July 4th is just around the corner, and already celebrations are in full swing. Depending on your neighbors, they might even be in full swing at 2:00 in the morning. (Fingers crossed they didn’t get their hands on any illegal fireworks again this year, but… chances are they did.) For those whose neighborhood doesn’t already sound like a late-night rock concert, you’ll have to get your fill of fireworks in a more official, institutional setting. And honestly, this is for the best: at-home fireworks have a less-than-stellar track record where appendage-friendliness is concerned. (More on that in a bit.)
Fireworks are illegal across vast swaths of Southern California. Except for in a few select areas of Los Angeles and Ventura County, even so-called “Safe and Sane” fireworks are outlawed. The reasons for this ban are many, but the obvious one is that they are unsafe. The less obvious reason why you shouldn’t is because fireworks are a tremendous source of anxiety for children and pets (those puppy ears are sensitive, remember), and can be incredibly triggering to veterans suffering from Post-Traumatic Stress Disorder. The loud booms and flashes created in your attempt to celebrate can sound like real explosions thus turning your evening show of lights into a waking nightmare for those who once served our country bravely— the very country this Independence Day honors.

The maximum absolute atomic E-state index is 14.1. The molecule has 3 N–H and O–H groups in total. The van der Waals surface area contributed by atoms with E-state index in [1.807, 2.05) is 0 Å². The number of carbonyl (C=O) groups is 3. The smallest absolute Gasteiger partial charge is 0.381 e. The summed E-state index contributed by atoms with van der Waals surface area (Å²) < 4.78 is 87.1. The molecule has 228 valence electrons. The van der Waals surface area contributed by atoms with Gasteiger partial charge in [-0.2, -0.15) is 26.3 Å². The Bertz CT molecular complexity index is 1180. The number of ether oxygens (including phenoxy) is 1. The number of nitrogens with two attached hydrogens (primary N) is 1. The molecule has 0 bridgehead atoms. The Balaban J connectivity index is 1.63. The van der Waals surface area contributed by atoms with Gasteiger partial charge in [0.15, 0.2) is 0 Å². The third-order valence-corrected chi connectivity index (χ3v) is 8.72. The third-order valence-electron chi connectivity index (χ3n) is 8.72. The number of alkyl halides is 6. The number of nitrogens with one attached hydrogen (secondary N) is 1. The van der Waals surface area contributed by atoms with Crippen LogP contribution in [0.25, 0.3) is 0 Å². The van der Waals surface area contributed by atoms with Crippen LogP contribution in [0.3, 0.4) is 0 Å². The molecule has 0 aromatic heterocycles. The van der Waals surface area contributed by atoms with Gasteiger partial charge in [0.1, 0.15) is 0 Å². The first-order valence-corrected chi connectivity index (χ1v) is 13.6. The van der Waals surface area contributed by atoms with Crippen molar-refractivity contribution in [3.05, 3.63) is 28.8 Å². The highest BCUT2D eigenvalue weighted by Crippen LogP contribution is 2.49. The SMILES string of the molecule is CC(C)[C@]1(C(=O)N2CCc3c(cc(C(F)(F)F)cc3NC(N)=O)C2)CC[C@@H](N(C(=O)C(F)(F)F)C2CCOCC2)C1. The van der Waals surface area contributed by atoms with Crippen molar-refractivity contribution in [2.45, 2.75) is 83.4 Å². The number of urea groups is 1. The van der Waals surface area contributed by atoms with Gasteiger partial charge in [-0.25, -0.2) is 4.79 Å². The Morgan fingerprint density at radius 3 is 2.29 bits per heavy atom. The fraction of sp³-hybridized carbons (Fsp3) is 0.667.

Independence Day should of course be a time to celebrate our country and the freedoms it provides— that’s why it exists. But, as always, it’s best to do it safely. Fireworks are fun, but unnecessarily dangerous when set off at home. It’s horrifying to read headlines about how emergency rooms are, quote, “gearing up” for the influx of injuries that fireworks will bring to their doorsteps. It’s heartbreaking to listen to a doctor talk about the gruesome injuries a young girl suffered after playing a game with her friend to see who could hold a firework the longest. Not only did she lose the game, but she was also badly injured.